artists & participants
The Centre international d’art et du paysage de l’île de Vassivière, by dedicating one exhibition a year within its exhibition cycle to a selection of works belonging to an important private collection, will become a magnifying glass for viewing these visual landscapes from which spectators and art lovers are normally barred.
To inaugurate this new cycle, director Chiara Parisi chose to invite Marc and Josée Gensollen. This couple of medical psychiatrists has authored one of the most important collections of contemporary art in Europe. Collectors, and the Gensollen are a case in point, constitute an essential nexus within the contemporary art system linking artists, public institutions, critics and the art market.
They are attracted to conceptual art, and the choice of works shown on Vassivière Island is a testimony to their avant-garde approach. The visionary aspect of the collection has earned it international renown.
Marc and Josée Gensollen give little interest to the speculative dimension of art, preferring to operate according to a model whose exchanges are not economic but made of dialectic contacts. The formal result is less important to them than the underlying intellectual questioning.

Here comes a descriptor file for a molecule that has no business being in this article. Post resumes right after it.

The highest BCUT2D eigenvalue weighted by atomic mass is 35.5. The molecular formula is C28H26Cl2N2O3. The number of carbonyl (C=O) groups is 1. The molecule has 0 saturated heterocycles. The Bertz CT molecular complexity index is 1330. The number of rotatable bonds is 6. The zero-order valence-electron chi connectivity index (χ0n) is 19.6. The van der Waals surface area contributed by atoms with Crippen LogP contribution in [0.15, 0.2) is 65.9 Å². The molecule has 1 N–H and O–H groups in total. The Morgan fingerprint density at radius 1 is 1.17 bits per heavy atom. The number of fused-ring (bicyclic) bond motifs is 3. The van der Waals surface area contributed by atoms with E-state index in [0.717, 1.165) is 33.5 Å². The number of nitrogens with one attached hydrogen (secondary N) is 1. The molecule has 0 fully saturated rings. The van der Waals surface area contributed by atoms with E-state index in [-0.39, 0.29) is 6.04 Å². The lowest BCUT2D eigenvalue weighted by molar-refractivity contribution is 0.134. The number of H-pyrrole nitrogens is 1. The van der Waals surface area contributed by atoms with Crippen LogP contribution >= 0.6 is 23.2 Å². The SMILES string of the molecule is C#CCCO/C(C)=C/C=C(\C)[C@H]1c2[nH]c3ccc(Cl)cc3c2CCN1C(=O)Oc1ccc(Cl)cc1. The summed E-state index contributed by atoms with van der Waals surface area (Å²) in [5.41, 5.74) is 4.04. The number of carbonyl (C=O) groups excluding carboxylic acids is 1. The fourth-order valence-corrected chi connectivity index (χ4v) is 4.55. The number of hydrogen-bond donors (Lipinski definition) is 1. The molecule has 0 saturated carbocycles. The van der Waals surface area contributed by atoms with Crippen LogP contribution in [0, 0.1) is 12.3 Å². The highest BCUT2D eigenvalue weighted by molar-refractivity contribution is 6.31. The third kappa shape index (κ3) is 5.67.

At the Centre international d’art et du paysage, the concept is exhibited spatially.
New patrons of contemporary art, the two spouses live in Marseille in a building restructured by architect Harold Sylvander, La Fabrique, to form a living space dedicated entirely to receiving artists and their works, rendering them an ordinary part of their lives, and a nearly imperceptible presence.
The exhibition Strictly Confidential welcomes some of contemporary art’s most important personalities: Victor Burgin, Douglas Gordon, Dan Graham, Bertrand Lavier, Lawrence Weiner and Ian Wilson figure next to the latest generation of artists such as Pierre Bismuth, Liam Gillick, Philippe Parreno, Rob Pruitt and Tino Seghal. Each work is produced in situ, and all of the works have been realized anew specifically for Vassivière Island.
They were tele-transmitted to the Center, as proposed by Marc and Josée Gensollen.
A visitor arriving at the Center curious to discover the works of this extraordinary collection will first be surprised by the imposing Aldo Rossi building and its lighthouse, who plays host to Philippe Parreno’s Mont Analogue (2002), inspired by the book by René Daumal revisiting the myth of the quest for the Holy Grail.
On the other side of the Center, the utterance A direct affront to a natural waterway (1969) by Lawrence Weiner, placed along the facade facing the lake and the dam of Vassivière Island, underlines the artificial aspect of this apparently natural territory.